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How housing prices have impacted PCE inflation

Two new measures of PCE inflation from the BEA

FRED recently added two new personal consumption expenditures (PCE) price index data series from the US Bureau of Economic Analysis: one excluding the energy and housing categories from the all-items PCE price index and a second one excluding the food, energy, and housing categories. These series are timely additions to FRED’s substantial repository of measures of trend inflation.

The FRED graph above shows these two new PCE price index series from the BEA (blue and red lines), along with the all-items price index (green line). The data are plotted as inflation rates, or percent changes from a year ago.

Between April 2020 (the end of the COVID-19-induced recession) and roughly the last quarter of 2021, the three measures of PCE inflation moved broadly in sync. However, during the better part of 2022, food, energy, and housing prices changed at a different pace from the remaining PCE price categories. Russia’s invasion of Ukraine was a large shock to international energy and food markets, but housing markets are local. So, what happened to those prices?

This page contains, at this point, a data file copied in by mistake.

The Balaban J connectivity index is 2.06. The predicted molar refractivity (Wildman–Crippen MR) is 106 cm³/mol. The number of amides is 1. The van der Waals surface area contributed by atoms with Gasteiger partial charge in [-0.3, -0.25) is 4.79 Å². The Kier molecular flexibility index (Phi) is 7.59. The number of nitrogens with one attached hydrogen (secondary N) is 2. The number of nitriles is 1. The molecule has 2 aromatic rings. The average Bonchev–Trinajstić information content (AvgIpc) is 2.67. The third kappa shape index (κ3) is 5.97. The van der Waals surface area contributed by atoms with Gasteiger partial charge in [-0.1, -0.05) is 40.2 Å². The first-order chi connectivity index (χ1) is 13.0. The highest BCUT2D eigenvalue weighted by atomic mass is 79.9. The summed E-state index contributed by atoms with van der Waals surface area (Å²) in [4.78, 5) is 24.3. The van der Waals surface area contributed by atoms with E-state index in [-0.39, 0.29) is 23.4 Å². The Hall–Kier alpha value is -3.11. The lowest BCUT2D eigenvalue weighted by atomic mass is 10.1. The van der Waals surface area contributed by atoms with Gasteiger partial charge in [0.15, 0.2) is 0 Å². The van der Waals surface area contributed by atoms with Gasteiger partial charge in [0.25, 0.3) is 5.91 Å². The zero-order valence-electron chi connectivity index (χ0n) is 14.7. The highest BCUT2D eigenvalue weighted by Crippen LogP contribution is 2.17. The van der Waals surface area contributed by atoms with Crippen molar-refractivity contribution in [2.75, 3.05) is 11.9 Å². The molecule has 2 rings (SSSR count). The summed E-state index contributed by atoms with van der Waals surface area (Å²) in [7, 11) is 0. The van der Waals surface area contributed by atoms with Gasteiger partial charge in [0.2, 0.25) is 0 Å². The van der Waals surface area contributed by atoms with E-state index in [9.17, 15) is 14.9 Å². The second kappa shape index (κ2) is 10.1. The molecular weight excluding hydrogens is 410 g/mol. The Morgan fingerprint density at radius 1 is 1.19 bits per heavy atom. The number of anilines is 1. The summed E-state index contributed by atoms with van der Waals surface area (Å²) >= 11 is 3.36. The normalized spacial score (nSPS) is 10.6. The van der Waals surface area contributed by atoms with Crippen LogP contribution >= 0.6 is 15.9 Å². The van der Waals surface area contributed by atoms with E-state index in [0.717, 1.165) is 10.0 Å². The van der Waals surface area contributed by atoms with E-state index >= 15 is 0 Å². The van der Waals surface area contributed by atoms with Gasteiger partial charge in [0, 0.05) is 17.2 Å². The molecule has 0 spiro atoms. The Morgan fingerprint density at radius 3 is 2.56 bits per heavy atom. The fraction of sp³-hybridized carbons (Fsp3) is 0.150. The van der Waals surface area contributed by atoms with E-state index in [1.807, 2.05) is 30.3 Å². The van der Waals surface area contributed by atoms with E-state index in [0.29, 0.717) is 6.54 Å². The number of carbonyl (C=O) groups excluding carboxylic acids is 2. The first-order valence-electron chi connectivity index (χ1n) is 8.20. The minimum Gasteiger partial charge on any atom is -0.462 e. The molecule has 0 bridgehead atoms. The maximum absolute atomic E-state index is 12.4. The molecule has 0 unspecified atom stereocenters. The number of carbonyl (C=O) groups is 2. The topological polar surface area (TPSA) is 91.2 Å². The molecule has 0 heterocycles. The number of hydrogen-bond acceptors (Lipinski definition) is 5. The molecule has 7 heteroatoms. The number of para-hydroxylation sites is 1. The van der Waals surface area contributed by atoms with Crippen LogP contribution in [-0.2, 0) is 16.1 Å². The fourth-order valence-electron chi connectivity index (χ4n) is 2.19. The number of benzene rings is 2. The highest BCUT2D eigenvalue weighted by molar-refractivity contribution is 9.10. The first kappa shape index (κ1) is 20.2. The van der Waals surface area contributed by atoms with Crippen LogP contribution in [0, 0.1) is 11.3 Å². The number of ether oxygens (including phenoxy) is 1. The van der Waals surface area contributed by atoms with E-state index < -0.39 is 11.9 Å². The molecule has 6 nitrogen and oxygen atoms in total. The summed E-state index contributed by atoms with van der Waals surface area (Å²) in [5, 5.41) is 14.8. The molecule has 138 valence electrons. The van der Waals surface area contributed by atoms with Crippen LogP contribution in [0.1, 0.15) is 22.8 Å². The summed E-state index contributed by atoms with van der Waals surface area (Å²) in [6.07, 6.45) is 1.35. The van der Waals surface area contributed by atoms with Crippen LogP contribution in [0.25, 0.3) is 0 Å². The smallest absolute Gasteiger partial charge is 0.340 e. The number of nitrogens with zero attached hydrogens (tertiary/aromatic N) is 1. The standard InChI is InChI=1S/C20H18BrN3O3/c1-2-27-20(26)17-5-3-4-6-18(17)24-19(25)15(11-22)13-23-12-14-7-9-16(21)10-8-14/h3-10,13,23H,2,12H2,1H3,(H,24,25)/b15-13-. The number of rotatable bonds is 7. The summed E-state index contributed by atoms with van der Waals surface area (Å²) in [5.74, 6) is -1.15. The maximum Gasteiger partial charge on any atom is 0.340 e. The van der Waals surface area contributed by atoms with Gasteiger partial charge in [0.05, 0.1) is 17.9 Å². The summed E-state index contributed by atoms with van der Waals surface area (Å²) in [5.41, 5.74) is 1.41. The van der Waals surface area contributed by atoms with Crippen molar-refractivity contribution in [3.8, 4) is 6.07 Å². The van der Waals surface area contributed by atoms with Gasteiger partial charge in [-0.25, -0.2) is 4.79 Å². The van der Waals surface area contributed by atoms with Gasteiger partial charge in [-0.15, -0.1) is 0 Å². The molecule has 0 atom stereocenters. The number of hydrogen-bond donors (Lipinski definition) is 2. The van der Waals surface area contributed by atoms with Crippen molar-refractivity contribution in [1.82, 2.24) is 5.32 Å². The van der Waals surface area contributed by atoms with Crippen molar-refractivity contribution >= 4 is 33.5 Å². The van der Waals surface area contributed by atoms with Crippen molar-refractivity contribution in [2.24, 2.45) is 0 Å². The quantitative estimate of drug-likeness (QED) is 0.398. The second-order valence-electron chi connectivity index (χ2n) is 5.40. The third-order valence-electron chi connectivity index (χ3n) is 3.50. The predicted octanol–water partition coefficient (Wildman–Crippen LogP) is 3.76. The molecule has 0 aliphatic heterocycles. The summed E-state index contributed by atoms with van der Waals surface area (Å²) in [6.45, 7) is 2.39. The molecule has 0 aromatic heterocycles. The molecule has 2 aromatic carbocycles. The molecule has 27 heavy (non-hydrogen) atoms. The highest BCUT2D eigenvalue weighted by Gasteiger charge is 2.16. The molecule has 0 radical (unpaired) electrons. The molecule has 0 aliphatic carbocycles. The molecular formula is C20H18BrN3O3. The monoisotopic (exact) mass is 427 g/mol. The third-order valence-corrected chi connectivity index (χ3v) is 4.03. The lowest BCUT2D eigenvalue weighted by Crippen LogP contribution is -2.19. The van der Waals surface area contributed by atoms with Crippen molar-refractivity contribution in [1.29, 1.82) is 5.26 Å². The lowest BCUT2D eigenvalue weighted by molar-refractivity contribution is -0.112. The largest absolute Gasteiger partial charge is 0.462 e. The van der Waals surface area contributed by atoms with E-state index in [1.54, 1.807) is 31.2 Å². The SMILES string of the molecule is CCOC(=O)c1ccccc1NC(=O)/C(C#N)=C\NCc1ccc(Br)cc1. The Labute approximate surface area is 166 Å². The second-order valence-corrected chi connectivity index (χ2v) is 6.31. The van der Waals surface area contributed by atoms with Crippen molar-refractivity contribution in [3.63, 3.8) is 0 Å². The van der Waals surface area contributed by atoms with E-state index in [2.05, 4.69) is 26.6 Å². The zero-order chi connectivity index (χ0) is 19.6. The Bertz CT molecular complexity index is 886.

In short, and paraphrasing Jerome Powell, because rental leases are renewed annually or even less frequently, housing price inflation tends to lag other prices after speedups or slowdowns in overall inflation. This apparent lack of co-movement between the all-items PCE inflation and the other two measures of personal consumption expenditure prices was due to the timing of new housing data, particularly rental prices. This phenomenon has also been visible during other time periods when inflation changed its direction of growth, particularly during the 2007-2009 recession: See this FRED graph with the three PCE series plotted since 1960.

How this graph was created: In FRED, search for and select “Personal Consumption Expenditures: Services Excluding Energy and Housing (Chain-Type Price Index).” From the “Edit Graph” panel, use the “Add Line” tab to search and select “Personal Consumption Expenditures Excluding Food, Energy, and Housing (Chain-Type Price Index).” Repeat the last step to add “Personal Consumption Expenditures: Chain-type Price Index.” Lastly, use the “Edit Lines” tab to change the units into “Percent Change from Year Ago” and click on the “Copy to all” button to apply the change to the other two series in the graph.

Suggested by Diego Mendez-Carbajo.

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